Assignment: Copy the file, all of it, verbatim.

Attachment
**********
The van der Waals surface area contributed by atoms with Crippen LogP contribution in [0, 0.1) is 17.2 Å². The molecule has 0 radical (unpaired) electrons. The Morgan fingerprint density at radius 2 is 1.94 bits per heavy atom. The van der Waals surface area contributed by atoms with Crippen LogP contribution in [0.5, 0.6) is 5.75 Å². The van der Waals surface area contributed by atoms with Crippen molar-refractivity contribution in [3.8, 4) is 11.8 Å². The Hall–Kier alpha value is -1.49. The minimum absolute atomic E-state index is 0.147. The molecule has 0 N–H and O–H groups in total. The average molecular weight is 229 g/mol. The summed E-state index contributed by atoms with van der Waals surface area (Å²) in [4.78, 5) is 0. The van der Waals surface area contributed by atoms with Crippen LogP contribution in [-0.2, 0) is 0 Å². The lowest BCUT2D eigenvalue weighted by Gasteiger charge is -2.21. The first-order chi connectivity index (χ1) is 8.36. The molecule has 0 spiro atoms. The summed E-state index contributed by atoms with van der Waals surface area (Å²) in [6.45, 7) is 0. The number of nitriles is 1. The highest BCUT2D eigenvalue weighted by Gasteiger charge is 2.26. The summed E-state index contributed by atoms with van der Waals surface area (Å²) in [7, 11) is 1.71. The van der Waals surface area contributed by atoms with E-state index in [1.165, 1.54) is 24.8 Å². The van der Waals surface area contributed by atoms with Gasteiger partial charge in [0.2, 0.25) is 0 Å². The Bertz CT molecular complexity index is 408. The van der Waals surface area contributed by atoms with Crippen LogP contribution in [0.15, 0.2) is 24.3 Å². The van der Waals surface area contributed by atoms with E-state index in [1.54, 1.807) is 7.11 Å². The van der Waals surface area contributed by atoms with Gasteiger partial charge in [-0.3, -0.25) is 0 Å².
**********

The van der Waals surface area contributed by atoms with Crippen LogP contribution in [0, 0.1) is 17.2 Å². The molecule has 0 radical (unpaired) electrons. The Morgan fingerprint density at radius 2 is 1.94 bits per heavy atom. The van der Waals surface area contributed by atoms with Crippen LogP contribution in [0.5, 0.6) is 5.75 Å². The van der Waals surface area contributed by atoms with Crippen molar-refractivity contribution in [3.8, 4) is 11.8 Å². The Hall–Kier alpha value is -1.49. The minimum absolute atomic E-state index is 0.147. The molecule has 0 N–H and O–H groups in total. The average molecular weight is 229 g/mol. The summed E-state index contributed by atoms with van der Waals surface area (Å²) in [4.78, 5) is 0. The van der Waals surface area contributed by atoms with Crippen LogP contribution in [-0.2, 0) is 0 Å². The lowest BCUT2D eigenvalue weighted by Gasteiger charge is -2.21. The first-order chi connectivity index (χ1) is 8.36. The molecule has 0 spiro atoms. The summed E-state index contributed by atoms with van der Waals surface area (Å²) in [6.45, 7) is 0. The number of nitriles is 1. The highest BCUT2D eigenvalue weighted by Gasteiger charge is 2.26. The summed E-state index contributed by atoms with van der Waals surface area (Å²) in [7, 11) is 1.71. The van der Waals surface area contributed by atoms with E-state index in [1.165, 1.54) is 24.8 Å². The van der Waals surface area contributed by atoms with Gasteiger partial charge in [0.2, 0.25) is 0 Å². The Bertz CT molecular complexity index is 408. The van der Waals surface area contributed by atoms with Crippen LogP contribution in [0.15, 0.2) is 24.3 Å². The van der Waals surface area contributed by atoms with E-state index in [1.54, 1.807) is 7.11 Å². The van der Waals surface area contributed by atoms with Gasteiger partial charge in [-0.3, -0.25) is 0 Å².